Rev. 2   Vote: I like it +9 Vote: I do not like it

in the editorial of problem C, aren't there only M = 498 palindromes?

»
4 months ago, # |
  Vote: I like it +5 Vote: I do not like it

Here are the video Solutions for A-D in case someone is interested.

»
4 months ago, # |
Rev. 2   Vote: I like it -27 Vote: I do not like it

/

»
4 months ago, # |
  Vote: I like it +12 Vote: I do not like it

If you prefer command line, checkout CF Doctor for more flexibility and faster feedback.

If you are/were getting a WA/RE verdict on problems from this contest, you can get the smallest possible counter example for your submission on cfstress.com. To do that, click on the relevant problem's link below, add your submission ID, and edit the table (or edit compressed parameters) to increase/decrease the constraints.

If you are not able to find a counter example even after changing the parameters, reply to this thread (only till the next 7 days), with links to your submission and ticket(s).

»
4 months ago, # |
  Vote: I like it +23 Vote: I do not like it

Finally reached green :))

  • »
    »
    4 months ago, # ^ |
      Vote: I like it 0 Vote: I do not like it

    Hey man do you recommend learning dp to reach pupil? Or should I just focus more on basics? Congratulations btw :)

    • »
      »
      »
      4 months ago, # ^ |
      Rev. 3   Vote: I like it 0 Vote: I do not like it

      Thanks! About dp, I didn't really know dp that well, I was usually doing graph and bitwise operation problems because it was hard for me to understand. But I didn't use them xd. I recommend you to do the math and basic problems, basically, anything you don't feel comfortable doing, so you can improve some bit of your skills slowly, but surely. Also don't forget to check out editorials, even if you solve the problem because it happens that you solve it "bad" way that doesn't make you any good, and by seeing editorials you can understand the true idea behind solutions, so you can see how coding works from the perspective of "professional" coders who created the contest. Good luck improving your skills, hopefully, you will reach green soon, but don't forget that it is necessary to be fast, first of all, improve yourself and the new color will come as if nothing happened :)))

      • »
        »
        »
        »
        4 months ago, # ^ |
          Vote: I like it 0 Vote: I do not like it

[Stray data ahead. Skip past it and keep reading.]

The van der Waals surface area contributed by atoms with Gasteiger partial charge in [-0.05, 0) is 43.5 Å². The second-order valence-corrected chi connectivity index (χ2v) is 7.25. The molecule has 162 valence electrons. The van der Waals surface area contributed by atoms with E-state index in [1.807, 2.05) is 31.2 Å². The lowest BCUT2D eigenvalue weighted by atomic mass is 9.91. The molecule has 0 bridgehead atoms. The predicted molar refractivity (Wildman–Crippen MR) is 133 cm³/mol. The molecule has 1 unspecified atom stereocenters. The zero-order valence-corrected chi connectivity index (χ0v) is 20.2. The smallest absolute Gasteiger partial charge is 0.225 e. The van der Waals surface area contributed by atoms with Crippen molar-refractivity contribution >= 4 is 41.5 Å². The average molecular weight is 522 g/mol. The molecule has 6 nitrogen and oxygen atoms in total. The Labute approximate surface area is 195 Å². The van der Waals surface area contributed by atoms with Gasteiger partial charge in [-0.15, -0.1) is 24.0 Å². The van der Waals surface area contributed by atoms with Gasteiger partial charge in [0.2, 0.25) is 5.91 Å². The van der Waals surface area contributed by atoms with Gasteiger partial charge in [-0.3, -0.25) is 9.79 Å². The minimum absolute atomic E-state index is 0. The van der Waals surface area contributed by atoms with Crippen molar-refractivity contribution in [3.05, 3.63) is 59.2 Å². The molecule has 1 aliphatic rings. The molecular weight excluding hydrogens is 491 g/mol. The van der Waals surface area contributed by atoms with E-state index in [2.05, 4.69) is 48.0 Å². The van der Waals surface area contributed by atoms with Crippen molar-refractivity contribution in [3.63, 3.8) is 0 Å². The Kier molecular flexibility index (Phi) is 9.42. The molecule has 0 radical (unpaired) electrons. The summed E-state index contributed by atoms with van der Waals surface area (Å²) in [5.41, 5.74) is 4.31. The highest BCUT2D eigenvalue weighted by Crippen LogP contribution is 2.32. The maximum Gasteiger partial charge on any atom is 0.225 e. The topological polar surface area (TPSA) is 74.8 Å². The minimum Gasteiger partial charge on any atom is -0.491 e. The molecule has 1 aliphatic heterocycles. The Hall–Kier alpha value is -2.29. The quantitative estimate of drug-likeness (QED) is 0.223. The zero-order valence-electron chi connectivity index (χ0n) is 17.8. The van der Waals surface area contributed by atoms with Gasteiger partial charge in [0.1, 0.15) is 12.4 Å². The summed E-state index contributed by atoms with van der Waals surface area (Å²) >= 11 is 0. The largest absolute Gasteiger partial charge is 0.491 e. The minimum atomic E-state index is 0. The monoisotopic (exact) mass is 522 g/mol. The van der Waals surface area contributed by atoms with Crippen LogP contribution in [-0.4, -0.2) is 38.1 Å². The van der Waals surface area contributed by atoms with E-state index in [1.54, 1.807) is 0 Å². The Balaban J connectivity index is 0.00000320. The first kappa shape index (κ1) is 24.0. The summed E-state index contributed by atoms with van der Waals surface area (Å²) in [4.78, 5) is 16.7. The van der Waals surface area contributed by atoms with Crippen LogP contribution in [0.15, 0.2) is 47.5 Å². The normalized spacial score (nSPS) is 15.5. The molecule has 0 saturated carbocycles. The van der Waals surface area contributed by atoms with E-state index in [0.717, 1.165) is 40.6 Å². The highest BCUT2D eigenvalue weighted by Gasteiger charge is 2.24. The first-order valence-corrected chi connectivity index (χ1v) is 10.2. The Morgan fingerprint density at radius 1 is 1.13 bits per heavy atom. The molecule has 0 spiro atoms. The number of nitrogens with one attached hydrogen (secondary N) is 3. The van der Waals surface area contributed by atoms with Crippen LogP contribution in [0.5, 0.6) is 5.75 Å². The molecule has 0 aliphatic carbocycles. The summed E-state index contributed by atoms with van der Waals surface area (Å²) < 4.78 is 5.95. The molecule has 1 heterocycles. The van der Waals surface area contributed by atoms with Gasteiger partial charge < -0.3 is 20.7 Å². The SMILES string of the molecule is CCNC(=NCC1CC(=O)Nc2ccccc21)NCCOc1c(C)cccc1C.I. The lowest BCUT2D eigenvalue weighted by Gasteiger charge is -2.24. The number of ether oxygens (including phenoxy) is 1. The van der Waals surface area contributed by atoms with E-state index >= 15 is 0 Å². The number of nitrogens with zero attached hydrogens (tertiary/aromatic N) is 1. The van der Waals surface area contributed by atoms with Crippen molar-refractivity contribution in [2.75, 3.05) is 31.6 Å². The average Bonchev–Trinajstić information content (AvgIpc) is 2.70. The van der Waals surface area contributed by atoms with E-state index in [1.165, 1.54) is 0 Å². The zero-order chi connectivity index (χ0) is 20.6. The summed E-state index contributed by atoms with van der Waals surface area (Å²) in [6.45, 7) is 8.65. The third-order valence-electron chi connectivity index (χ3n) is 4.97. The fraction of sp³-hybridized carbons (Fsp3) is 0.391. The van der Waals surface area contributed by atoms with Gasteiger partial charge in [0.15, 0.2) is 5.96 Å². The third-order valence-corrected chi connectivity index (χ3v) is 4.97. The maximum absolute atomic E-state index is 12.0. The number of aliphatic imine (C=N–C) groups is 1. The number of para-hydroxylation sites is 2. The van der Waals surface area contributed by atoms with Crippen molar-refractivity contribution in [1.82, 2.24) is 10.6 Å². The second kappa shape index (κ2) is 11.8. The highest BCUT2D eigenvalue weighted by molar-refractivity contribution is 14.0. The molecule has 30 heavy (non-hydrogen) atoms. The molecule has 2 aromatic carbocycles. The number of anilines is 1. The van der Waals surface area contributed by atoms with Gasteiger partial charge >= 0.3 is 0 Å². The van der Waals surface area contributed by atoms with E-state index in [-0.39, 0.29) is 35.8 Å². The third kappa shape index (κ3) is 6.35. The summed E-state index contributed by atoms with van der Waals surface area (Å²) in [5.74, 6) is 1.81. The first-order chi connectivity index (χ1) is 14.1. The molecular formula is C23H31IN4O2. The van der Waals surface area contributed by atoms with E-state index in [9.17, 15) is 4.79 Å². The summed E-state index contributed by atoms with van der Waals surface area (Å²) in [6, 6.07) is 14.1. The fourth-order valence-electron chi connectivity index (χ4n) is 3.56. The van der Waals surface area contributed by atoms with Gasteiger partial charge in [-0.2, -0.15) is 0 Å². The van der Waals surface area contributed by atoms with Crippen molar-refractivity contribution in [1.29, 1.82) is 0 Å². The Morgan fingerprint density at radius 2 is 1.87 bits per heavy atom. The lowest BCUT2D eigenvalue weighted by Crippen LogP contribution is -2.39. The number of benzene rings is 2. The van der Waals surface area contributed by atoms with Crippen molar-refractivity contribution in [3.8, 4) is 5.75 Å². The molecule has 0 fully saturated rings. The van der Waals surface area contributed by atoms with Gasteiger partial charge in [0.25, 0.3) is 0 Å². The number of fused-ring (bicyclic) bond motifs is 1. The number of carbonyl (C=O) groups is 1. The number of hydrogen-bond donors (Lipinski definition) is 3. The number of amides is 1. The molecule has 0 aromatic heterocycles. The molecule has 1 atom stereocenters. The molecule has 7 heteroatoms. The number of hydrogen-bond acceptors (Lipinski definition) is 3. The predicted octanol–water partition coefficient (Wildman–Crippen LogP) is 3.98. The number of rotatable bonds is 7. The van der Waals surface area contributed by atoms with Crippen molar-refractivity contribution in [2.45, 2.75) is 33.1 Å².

Thanks mate! And about the editorial thing, yes it's so true! I mean in this contest itself I solved B in a weird way. When I looked at the editorial, only then I came to know that it could have been solved much more easily :)

      • »
        »
        »
        »
        7 weeks ago, # ^ |
          Vote: I like it 0 Vote: I do not like it

        Hey man! Just came here to let you know that I finally reached green hehe :)) And I still don't know dp lmao

        • »
          »
          »
          »
          »
          7 weeks ago, # ^ |
          Rev. 5   Vote: I like it 0 Vote: I do not like it

          Hey, I just found this book about CP, it is a good one, has lots of stuff in it explained well, you should check it out if you have not heard of it before, it is called "Competitive Programming Handbook", you can search it up on google, it is a book and has lots of in it that can help you improve. It also has a site where you can check your solutions to problems from the book. Go to cses.fi -> courses -> CSES Problem Set and then you can practice problems on topics of your choice. Good luck!

          • »
            »
            »
            »
            »
            »
            7 weeks ago, # ^ |
              Vote: I like it 0 Vote: I do not like it

            Yup I know about that book. I learnt some basic stuff from there, but most of the stuff from the book is just too advanced for me lol.

»
4 months ago, # |
  Vote: I like it +6 Vote: I do not like it

Thanks for the fast editorial!

»
4 months ago, # |
  Vote: I like it 0 Vote: I do not like it

For problem C, I don't get why the second term of the dp is $$$dp_{k-p_m, m}$$$ but not $$$dp_{k-p_m, m-1}$$$, because we have the mth palindrome number fixed and then we have m-1 other palindromes that need to be chosen to give our answer

  • »
    »
    4 months ago, # ^ |
      Vote: I like it 0 Vote: I do not like it